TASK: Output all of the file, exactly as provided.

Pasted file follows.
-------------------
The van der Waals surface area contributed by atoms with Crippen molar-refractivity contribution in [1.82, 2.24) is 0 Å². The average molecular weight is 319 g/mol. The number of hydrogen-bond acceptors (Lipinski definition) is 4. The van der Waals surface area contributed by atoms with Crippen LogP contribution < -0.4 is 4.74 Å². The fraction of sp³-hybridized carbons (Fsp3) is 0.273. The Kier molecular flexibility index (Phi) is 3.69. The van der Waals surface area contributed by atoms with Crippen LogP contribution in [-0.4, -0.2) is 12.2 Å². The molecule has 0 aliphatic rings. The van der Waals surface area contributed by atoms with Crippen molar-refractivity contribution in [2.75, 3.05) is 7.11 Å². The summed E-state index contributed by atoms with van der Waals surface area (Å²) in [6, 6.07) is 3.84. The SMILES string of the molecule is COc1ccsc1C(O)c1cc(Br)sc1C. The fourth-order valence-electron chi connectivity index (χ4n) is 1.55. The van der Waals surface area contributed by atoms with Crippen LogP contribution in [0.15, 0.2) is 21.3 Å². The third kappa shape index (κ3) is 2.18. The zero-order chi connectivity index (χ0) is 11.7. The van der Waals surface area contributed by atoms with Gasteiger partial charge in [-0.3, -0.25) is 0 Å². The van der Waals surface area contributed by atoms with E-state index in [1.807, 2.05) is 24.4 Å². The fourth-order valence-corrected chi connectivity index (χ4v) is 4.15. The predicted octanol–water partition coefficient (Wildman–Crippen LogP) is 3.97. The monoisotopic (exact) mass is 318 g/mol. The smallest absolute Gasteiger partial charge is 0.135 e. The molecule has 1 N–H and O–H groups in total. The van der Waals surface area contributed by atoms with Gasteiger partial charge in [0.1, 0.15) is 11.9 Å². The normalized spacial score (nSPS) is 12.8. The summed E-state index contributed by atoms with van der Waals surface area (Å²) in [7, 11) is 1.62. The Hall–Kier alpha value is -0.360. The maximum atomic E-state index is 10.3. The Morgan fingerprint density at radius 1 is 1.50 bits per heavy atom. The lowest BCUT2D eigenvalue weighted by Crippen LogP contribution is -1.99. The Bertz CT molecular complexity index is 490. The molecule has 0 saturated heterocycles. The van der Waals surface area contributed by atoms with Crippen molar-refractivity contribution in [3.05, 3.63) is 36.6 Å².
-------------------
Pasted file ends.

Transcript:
The van der Waals surface area contributed by atoms with Crippen molar-refractivity contribution in [1.82, 2.24) is 0 Å². The average molecular weight is 319 g/mol. The number of hydrogen-bond acceptors (Lipinski definition) is 4. The van der Waals surface area contributed by atoms with Crippen LogP contribution < -0.4 is 4.74 Å². The fraction of sp³-hybridized carbons (Fsp3) is 0.273. The Kier molecular flexibility index (Phi) is 3.69. The van der Waals surface area contributed by atoms with Crippen LogP contribution in [-0.4, -0.2) is 12.2 Å². The molecule has 0 aliphatic rings. The van der Waals surface area contributed by atoms with Crippen molar-refractivity contribution in [2.75, 3.05) is 7.11 Å². The summed E-state index contributed by atoms with van der Waals surface area (Å²) in [6, 6.07) is 3.84. The SMILES string of the molecule is COc1ccsc1C(O)c1cc(Br)sc1C. The fourth-order valence-electron chi connectivity index (χ4n) is 1.55. The van der Waals surface area contributed by atoms with Crippen LogP contribution in [0.15, 0.2) is 21.3 Å². The third kappa shape index (κ3) is 2.18. The zero-order chi connectivity index (χ0) is 11.7. The van der Waals surface area contributed by atoms with Gasteiger partial charge in [-0.3, -0.25) is 0 Å². The van der Waals surface area contributed by atoms with E-state index in [1.807, 2.05) is 24.4 Å². The fourth-order valence-corrected chi connectivity index (χ4v) is 4.15. The predicted octanol–water partition coefficient (Wildman–Crippen LogP) is 3.97. The monoisotopic (exact) mass is 318 g/mol. The smallest absolute Gasteiger partial charge is 0.135 e. The molecule has 1 N–H and O–H groups in total. The van der Waals surface area contributed by atoms with Gasteiger partial charge in [0.1, 0.15) is 11.9 Å². The normalized spacial score (nSPS) is 12.8. The summed E-state index contributed by atoms with van der Waals surface area (Å²) in [7, 11) is 1.62. The Hall–Kier alpha value is -0.360. The maximum atomic E-state index is 10.3. The Morgan fingerprint density at radius 1 is 1.50 bits per heavy atom. The lowest BCUT2D eigenvalue weighted by Crippen LogP contribution is -1.99. The Bertz CT molecular complexity index is 490. The molecule has 0 saturated heterocycles. The van der Waals surface area contributed by atoms with Crippen molar-refractivity contribution in [3.05, 3.63) is 36.6 Å².